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by user DNL
|more "on the DL" opinions|
Today, over at The Baseball Analysts, you penned a column asserting that, especially given the steroid controversy raging in baseball, "the BBWAA is the proper body to choose the inductees for the most revered of the various professional sports halls of fame," and that "there is no one better qualified to do it."
I respectfully dissent. In fact, there are few who are worse qualified.
Voters in all regards -- be it for the Hall of Fame or the White House -- are charged with surveying the fast amount of information out there and making an informed decision.
A comparison to the Presidential election is instructive. Typically, in what has become an 18-month trek in which candidates make their merits known via countless stump-speeches, debates, press conferences, and the like.
The Hall of Fame election process, by and large, is void of this.
The Presidential election also has a number of journalists who, by virtue of what issues they cover, how they cover them, and in the case of editorials, how these players analyze the issues, help define the election process. Our language has adapted to recognize this fact, dubbing the certain members of the media as "opinion makers."
In the Hall of Fame context, though, this is ever-present. Members of the Baseball Writers Association of America (BBWAA) are the standard-bearers for sports opinion. You and your brethren dictate the tone and substance of the issues that we, the fans, discuss daily over email, at lunch, and at the water cooler. You spend your days writing articles that, you hope, will convince us that you are indeed correct. You are the "opinion makers" in our context.
To restrict the voting for President to this class of pundits is, for good reason, an absurd result. The same applies in Hall of Fame voting.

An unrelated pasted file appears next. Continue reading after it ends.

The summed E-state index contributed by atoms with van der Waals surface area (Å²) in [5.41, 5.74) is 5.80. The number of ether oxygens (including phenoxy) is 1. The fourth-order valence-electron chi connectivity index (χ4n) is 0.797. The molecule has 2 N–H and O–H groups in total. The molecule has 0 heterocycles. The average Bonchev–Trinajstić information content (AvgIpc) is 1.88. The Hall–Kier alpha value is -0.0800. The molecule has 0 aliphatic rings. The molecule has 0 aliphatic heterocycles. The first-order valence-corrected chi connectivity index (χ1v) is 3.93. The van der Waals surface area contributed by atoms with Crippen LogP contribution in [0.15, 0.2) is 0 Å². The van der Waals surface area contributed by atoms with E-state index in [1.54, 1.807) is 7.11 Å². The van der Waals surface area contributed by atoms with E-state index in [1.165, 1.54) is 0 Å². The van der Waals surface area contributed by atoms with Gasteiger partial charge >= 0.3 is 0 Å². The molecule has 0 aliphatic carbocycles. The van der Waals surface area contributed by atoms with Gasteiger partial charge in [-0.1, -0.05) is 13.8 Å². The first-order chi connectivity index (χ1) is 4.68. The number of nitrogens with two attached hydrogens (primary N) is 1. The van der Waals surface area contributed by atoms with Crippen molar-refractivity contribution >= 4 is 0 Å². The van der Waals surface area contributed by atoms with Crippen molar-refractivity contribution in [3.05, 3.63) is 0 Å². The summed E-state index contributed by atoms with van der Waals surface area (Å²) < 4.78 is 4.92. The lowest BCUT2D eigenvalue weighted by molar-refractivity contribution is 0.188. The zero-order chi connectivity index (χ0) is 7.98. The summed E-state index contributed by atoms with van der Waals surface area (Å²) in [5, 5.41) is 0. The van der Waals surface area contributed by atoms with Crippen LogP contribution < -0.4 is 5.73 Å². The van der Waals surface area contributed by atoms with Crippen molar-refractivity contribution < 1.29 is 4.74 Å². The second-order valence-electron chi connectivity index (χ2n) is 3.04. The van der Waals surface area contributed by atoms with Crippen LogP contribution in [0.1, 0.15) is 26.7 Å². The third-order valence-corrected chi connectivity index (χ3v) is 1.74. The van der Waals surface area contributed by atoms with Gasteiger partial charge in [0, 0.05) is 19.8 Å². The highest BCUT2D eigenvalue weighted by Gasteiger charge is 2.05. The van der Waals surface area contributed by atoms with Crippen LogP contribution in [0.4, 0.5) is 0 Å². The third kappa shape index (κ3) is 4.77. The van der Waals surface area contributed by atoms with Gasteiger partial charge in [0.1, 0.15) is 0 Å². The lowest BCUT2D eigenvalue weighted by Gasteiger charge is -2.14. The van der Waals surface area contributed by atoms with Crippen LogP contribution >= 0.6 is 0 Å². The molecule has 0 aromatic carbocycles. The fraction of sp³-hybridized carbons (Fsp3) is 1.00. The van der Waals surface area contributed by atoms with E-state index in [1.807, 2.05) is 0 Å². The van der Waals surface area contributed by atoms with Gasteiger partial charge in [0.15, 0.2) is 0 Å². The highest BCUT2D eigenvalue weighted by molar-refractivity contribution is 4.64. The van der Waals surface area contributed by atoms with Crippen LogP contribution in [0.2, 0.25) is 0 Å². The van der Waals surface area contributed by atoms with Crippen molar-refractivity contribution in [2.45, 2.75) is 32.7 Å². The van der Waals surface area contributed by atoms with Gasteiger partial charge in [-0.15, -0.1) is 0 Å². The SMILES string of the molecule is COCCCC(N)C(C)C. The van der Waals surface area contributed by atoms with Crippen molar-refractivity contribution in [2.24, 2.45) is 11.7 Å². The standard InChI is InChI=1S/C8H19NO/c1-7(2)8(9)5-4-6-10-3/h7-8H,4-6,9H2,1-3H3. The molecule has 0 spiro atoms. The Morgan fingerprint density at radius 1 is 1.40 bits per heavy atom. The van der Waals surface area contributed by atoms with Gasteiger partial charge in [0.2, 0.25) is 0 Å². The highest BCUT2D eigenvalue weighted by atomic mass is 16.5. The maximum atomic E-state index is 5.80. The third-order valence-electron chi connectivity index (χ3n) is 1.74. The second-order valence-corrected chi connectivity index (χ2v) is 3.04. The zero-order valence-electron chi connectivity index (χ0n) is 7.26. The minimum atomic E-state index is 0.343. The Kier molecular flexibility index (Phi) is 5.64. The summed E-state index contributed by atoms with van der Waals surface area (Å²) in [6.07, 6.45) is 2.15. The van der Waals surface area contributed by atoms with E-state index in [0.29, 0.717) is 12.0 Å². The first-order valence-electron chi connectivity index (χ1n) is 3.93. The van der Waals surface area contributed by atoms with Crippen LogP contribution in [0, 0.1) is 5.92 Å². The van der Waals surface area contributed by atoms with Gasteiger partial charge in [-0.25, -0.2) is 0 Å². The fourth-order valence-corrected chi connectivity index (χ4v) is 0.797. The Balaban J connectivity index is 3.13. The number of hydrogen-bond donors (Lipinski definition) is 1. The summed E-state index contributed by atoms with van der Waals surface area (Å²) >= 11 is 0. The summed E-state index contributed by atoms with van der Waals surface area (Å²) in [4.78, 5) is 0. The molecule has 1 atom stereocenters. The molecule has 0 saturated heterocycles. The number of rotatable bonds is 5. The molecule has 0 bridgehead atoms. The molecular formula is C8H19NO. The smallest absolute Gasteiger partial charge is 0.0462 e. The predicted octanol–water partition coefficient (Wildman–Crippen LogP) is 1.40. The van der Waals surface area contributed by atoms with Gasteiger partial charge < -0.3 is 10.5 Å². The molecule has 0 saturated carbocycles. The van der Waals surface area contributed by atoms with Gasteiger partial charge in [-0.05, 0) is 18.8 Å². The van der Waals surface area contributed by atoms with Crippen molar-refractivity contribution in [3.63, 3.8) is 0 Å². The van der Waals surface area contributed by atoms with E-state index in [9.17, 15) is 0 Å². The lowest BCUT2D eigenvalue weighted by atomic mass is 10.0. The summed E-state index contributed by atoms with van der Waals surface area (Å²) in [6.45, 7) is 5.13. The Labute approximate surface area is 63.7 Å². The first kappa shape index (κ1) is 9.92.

Mr. Schmuck, you and the other BBWAA writers pen sports editorials for the purpose of convincing us that you are right. If your arguments are strong, well-founded, and convincing, then it should not matter if you vote for Hall members or if a panel of fans does. Your points will carry the day. But if your arguments are weak, then why should they still be the basis for a vote? Why, pray tell, should the obligation be on us voiceless fans to convince you that you are wrong?
I am not suggesting that we should open up these elections to every Joe off the street, lest the Hall turn into as much of a joke as the All-Star Game. You are entirely correct that, by and large, the members of the BBWAA have acted as terrific gatekeepers over the years. That should continue.
The BBWAA should, in its effort to democratize the election process, choose regular fans as delegates. Allow people like myself to apply for the job of Hall of Fame voter. Give us the opportunity to demonstrate to you our resume of fandom, our knowledge of the game, etc. We watch game after game, crunch stat after stat, and root for (and against) players and teams year-round. We know the game backward and forward. We are perfectly capable of making informed decisions. And you are perfectly capable of identifying us.
Just don't ask us who we'd vote for. Let us approach that in our own way. Your job, again, is to frame the debate, and to convince us to vote one way or the other.
You already have the power of the media. You don't need the power of the vote. The fans need a voice. Don't keep all the power to yourselves.
Thu 03/09/06, 10:13 am EST